Busy week: Aronofsky, editing, Auralia. And “Little Children.”

My blogging might be slight this week, due to a pile-up of tasks.

-An interview with Darren Aronofsky, director of Pi, Requiem for a Dream, and The Fountain (which I saw last week).
- Finishing my review of Flags of Our Fathers.
- Working on my review of Babel.
- Writing the review of The Fountain (which is a really wild head-trip of a film).
- My regular full-time job at Seattle Pacific University.
- Beginning my final editing sweep of Through a Screen Darkly in preparation for its January publication.
- A screening of Little Children.
- A screening of The Prestige.
- Locking myself in a hotel room somewhere for three days straight to write chapters 13, 14, and 15 of the sequel to Auralia’s Colors. (What’s it called? Currently I’m torn between Cyndere’s Midnight, Cyndere’s Risk, and Cyndere’s Guardian. Which tickles your fancy?)


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About Jeffrey Overstreet

Jeffrey Overstreet has two passions: writing fiction, and celebrating art — music, cinema, photography, literature — through writing and teaching. He is the author of a “memoir of dangerous moviegoing” — Through a Screen Darkly. And his four-novel fantasy series, The Auralia Thread, which begins with Auralia's Colors, was published by Random House. He speaks at universities and conferences around the world about understanding art through eyes of faith. He is earning his MFA in Creative Writing at Seattle Pacific University, where he has worked for 11 years as an editor, writer, and communications project manager. His work has been recognized in The New Yorker, TIME, The Seattle Times, IMAGE, Ravi Zacharias International — and Christianity Today, where he served as a film journalist for more than a decade. He recently began a weekly column called "Listening Closer" for Christ and Pop Culture.

  • No Fixed Address

    Thanks for this update. You know, if it hadn’t been for the fact that you’ve been such a tireless cheerleader for this movie I probably never would have watched it which means I would have missed something wonderful. I hope to see the longer version.


  • Stephen

    That IS great news! Perhaps Criterion could get involved, but that’s probably asking too much. All of Malick’s films cry out for the “Criterion treatment”.

  • Jeffrey Overstreet

    Well, as The Fountain has played at festivals, there’s no review embargo, so I’ll say this for now: You might want to adjust your expectations slightly. It’s worth seeing, and it’s more of a head trip than any of Aronofsky’s previous films, but it’s not entirely satisfying. Great effects, ambitious concept, good performances. And its exploration of the power of myth is provocative. But what is the film trying to show us about good and evil and the path to eternal life? That’s not nearly as comforting as Aronofsky seems to think it is…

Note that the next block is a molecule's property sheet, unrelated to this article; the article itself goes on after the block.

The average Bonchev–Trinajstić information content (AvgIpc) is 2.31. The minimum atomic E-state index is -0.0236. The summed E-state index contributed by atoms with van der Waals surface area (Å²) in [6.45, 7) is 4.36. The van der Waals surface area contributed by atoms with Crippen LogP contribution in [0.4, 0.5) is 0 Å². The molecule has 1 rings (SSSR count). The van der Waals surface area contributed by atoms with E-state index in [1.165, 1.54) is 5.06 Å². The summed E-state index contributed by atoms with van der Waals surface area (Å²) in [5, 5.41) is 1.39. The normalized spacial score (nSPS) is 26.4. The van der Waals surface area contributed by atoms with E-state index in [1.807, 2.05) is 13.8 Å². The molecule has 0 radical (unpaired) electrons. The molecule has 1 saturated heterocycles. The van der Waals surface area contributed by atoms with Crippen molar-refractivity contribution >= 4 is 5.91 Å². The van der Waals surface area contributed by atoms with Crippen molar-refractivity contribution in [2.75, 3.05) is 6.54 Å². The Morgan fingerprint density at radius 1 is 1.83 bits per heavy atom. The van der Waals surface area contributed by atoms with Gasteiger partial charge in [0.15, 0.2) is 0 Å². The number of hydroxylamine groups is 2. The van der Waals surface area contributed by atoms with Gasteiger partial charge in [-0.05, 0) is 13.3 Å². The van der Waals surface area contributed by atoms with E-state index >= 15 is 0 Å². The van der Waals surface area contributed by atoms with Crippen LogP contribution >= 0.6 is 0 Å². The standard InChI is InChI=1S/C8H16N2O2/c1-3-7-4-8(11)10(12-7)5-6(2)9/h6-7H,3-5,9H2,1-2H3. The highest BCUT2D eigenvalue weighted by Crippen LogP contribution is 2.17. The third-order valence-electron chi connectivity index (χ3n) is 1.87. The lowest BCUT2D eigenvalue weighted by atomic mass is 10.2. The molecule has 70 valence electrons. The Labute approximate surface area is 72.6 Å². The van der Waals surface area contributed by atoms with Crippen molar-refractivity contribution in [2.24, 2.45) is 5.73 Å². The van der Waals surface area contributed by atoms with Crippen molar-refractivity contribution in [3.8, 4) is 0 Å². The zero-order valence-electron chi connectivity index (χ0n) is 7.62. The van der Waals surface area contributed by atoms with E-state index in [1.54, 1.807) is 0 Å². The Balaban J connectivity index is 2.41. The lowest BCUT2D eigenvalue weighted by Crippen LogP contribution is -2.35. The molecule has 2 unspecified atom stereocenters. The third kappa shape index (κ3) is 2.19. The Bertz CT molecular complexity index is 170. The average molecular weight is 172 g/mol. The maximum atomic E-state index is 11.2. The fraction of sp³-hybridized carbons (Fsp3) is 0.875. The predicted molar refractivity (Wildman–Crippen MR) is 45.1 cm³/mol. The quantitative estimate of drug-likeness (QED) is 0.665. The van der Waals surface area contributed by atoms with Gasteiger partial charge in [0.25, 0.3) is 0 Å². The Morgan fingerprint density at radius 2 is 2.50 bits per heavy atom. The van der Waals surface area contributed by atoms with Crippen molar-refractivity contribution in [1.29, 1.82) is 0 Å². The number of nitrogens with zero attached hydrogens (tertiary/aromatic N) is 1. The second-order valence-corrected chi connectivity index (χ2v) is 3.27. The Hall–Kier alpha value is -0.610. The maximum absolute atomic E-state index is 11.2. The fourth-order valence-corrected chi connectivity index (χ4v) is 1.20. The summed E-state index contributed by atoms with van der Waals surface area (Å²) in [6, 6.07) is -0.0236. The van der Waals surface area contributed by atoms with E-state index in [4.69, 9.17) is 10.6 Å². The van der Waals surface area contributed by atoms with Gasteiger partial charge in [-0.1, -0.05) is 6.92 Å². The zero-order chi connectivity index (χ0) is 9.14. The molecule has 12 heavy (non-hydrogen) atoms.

• CTDelude

    Dying for three of those reviews: Flag of Our Fathers (heard some questionable things about this), Prestige and The Fountain (a film that I hope is just great…)

  • Jeff B

    At the risk of sounding corny, Cyndere’s Risk sounds too much like a play off Schindler’s List . Might confuse the uninitiated.

  • Jeffrey Overstreet

    I’ll be honest: While I wish I could say that I chose the name for its intriguing array of associations, truth is I made it up during a hike in the woods, and I stuck with it because it sounded good. The associations I discovered later were a cool surprise, but I’m glad I spell it differently.

    Thanks for mentioning the hymn, though. I *didn’t* know about that one.

  • Cpt Casual-T

    Not knowing much about the stories I’ll take a guess. I like the way “Midnight” plays against “Colors”.

    BTW, I’m curious about the name “Auralia”. It makes me think of the tune Aurelia to which we sing the hymn “The Church’s one foundation is Jesus Christ her Lord” or several other hymns…

    But in fact Aurelia has all kinds of interesting meanings and associations…

    I’m looking forward to finding out what it means to you, Jeffrey.

  • Gene Branaman

    Cyndere’s Midnight. It has the same mysterious quality that Auralia’s Colors does. The word “midnight” also sounds risky to me, so it’s sort of those 2 titles mixed together. The other 2 are more concrete. Unless that’s how you want to go. Which would be fine, too! BTW, I’m very intrigued by these books.

    And I can’t wait to read your pieces about Fountain & Flags. I’m very interested in those films.

  • wngl

    I like Midnight too.

  • Mike Harris Stone

    I like Cyndere’s Midnight.

  • Tim Frankovich

    I like Cyndere’s Risk.